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For some context: I am currently developing a Java application that needs to execute an executable in the command line. But that's not what this question is about.

Now, usually you would pack all required resources of a Java application into a folder in /src/main/resources/, but a executable file will obviously not be usable then, except when I let the application extract said executable in runtime.

So how do I design such an application?

If I should store those resources next to my JAR file, is that even possible with tools like Maven or SBT, so those files get automatically moved from some resource folder next to the compiled JAR?

(In case that this question does not fit Software Engineering I apologise, but please give me a hint where to ask it otherwise.)

Edit: I am planning to provide the executable with my software.

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  • Can you give a little more info on what this executable does, or the role it plays in the Java application? Commented Aug 29, 2018 at 16:57
  • Are you supplying this executable along with your JAR file? Commented Aug 29, 2018 at 19:21
  • @GregBurghardt The Java Application itself is just a wrapper around many different command line interactions. Before I started developing it in Java, I already wrote a prototype using Batch. But because Batch - or any non-typesafe and/or script-languages for that matter - are ugly to me, I wanted to write the same application using Scala. The Java ecosystem has great tools to work with the command line, so it's not even far-fetched. The Batch prototype already required to use two executables that came packed along with it. Commented Aug 30, 2018 at 7:18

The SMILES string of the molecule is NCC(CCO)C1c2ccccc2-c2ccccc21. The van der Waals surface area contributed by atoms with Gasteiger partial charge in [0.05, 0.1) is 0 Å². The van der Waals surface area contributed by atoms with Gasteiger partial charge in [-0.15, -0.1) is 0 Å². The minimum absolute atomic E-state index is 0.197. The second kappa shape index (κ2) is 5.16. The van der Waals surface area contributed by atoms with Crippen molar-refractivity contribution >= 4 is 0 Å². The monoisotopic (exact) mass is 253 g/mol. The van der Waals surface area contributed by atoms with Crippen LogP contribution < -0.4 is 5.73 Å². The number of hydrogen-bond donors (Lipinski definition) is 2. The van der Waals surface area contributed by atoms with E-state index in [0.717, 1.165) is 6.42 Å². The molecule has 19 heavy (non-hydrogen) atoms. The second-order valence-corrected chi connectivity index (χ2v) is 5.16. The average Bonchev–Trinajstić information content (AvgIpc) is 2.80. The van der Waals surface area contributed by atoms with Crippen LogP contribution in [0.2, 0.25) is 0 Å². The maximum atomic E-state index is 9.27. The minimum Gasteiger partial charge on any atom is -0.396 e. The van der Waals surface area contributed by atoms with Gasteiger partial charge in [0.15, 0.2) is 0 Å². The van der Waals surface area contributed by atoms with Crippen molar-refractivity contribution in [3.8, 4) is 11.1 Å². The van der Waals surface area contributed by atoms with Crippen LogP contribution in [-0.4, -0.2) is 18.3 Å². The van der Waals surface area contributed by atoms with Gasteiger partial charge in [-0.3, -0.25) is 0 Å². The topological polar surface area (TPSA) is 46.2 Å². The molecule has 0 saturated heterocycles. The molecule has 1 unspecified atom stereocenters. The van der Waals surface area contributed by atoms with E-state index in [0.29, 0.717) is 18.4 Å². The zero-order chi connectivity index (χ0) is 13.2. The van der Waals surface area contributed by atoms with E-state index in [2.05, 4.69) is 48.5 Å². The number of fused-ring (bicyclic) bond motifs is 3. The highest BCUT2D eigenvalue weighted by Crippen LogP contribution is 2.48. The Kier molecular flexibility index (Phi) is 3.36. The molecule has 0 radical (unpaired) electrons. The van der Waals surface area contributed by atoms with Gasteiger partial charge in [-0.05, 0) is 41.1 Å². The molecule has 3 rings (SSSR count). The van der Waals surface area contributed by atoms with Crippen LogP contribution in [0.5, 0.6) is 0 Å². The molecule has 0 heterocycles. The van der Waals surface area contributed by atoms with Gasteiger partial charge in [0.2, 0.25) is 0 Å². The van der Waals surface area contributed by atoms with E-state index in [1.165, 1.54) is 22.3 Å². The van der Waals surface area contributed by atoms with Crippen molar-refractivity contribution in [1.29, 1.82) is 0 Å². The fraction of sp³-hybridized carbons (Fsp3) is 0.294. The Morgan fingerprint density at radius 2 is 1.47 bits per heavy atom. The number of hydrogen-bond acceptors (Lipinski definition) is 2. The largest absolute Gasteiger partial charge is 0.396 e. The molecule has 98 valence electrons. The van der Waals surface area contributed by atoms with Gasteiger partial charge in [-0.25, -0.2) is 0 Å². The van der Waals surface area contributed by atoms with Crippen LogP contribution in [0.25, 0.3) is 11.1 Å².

• @DanPichelman I am planning to do so, either packed next to the JAR, inside the JAR or with the installer. Commented Aug 30, 2018 at 7:19

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Treat the executables as just another dependency to your Java application.

Deploy them all the exe files to the same root folder within your application. You can get the directory of a running jar file using class reflection, which should be the similar in Scala as Java. From that point on it's just a file path convention to invoke the executable.

You don't necessarily want to check the executables into your code base. You can have a separate repository just for the exe files that you'll need to pull down when developing locally. Separating the code base from the exe's allows you to deploy changes to each separately.

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  • Okay, I guess same goes if someone else developed those executables? Commented Aug 30, 2018 at 11:20
  • @MarkusAppel: Yes. If someone else developed them, all you need is the executable file. It's not part of your code base. It's a dependency just like any other. Commented Aug 30, 2018 at 11:22

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